The Pros and Cons of the Ketogenic Diet, A Nutritionist’s Perspective

There has been so much buzz about the Keto diet for the past few years. The Ketogenic diet is very low in carbohydrates (less than 20-50g per day depending on body size) and very high in fat. This causes the body to break down fat into ketones instead of glucose from carbohydrates as a main source of energy. It excludes most fruits, grains, legumes, and starchy vegetables. 

Originally, the ketogenic diet was primarily used to treat children suffering from epilepsy. This was monitored by doctors and licensed nutritionists/registered dieticians only. However, the ketogenic diet has become so popular in its perceived ability to provide weight loss in individuals. Below are a list of pros and cons of the keto diet, a nutritionist’s perspective. 

Pros

1. If you need a jumpstart in losing weight, it might be a good choice in the beginning…

Ingesting more high fat foods can actually reduce cravings and increase satiety. This will eventually help you stay on track with your caloric budget for the day and weight loss will occur. Besides weight loss, the keto diet can help to improve high blood pressure, high triglycerides levels, and elevated cholesterol. 

2. Fat loss 

When we start using fat (ketones) as our main source of energy rather than carbohydrates, we start to burn off more fat for energy which results in the obvious “fat loss.” So that abdominal fat that you always wanted to get rid of will most likely decrease the stricter you are with this type of high-fat diet.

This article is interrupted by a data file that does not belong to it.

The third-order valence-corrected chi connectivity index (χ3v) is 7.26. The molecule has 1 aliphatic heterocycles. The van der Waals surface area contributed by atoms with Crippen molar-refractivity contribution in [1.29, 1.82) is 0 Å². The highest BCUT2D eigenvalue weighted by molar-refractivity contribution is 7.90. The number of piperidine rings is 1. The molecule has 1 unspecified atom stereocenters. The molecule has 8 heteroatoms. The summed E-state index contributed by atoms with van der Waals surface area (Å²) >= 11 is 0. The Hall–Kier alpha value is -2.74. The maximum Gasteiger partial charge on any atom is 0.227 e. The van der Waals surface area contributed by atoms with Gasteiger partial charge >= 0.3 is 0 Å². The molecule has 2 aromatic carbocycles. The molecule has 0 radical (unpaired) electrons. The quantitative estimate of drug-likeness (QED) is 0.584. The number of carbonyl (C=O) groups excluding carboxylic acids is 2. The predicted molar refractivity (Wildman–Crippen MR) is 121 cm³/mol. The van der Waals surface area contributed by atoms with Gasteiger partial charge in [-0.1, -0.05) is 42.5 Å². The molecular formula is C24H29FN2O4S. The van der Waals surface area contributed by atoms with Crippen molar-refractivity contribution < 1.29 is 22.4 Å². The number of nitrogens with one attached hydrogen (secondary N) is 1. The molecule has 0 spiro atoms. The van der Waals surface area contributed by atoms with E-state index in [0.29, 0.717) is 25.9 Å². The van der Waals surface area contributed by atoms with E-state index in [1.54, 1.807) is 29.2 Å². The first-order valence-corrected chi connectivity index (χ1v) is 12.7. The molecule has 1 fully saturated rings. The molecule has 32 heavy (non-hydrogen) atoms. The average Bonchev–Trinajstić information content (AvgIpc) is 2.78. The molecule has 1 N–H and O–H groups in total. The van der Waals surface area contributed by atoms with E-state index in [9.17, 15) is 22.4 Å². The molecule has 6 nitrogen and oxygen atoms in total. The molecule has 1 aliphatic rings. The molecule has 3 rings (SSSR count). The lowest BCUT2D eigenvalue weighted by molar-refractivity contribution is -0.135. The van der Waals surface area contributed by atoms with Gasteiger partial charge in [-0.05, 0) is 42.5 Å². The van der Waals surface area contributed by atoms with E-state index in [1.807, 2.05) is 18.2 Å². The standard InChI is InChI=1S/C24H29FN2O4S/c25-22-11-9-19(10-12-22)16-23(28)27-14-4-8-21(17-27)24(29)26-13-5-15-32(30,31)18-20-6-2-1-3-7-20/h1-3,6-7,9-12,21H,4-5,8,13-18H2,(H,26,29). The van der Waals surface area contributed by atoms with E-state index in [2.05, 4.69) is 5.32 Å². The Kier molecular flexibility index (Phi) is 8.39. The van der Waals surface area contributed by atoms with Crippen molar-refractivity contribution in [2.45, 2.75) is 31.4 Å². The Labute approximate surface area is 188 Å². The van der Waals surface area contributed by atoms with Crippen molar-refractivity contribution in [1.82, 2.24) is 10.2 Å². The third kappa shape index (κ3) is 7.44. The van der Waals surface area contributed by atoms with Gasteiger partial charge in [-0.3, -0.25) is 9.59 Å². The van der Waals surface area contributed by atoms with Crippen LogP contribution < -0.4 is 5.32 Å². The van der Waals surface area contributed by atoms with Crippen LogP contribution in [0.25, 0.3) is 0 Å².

3. Helps Insulin sensitivity 

Insulin is a hormone made by the pancreas that helps us to use sugar (glucose) from carbohydrates for energy. Some people have a hard time metabolizing glucose from carbohydrates. This is a case-by case issue and it depends on the health of individual, food sensitivities, and/or history of diabetes. If you train a lot, this can reduce the storage of glucose in muscle cells which can negatively affect your training performance and results. Including a low-carb diet into the mix from time to time can help boost this insulin sensitivity, while reintroducing carbohydrates at a later time at no cost to physique or performance. 

4.Can be used as a ‘therapeutic’ diet

As I mentioned before, the ketogenic diet was originally used by children suffering from epilepsy. Further studies have shown that the Ketogenic diet can also be helpful for adults with epilepsy and individuals with cancer. This high-fat, low carbohydrate diet in cancer therapy is used to reduce glucose circulating in the blood and induce ketosis which ends up starving cancer cells while normal cells in the body survive by using ketones for energy. 

Cons 

1. The weight loss is usually not sustainable 

The Keto diet falls into that “yo-yo diet” category that can lead to rapid weight loss but is this something you can really do forever AND keep that weight off? It can be hard to sustain a diet that is 90% fat dependent. This diet may accelerate weight loss at first but is very heavy on red meats, fatty, and salty foods that can be unhealthy. The Ketogenic diet has been shown in studies as a “short-term” weight loss option only. Choosing healthier sources of fat instead is crucial. Fats such as olive oil, avocados, and nuts.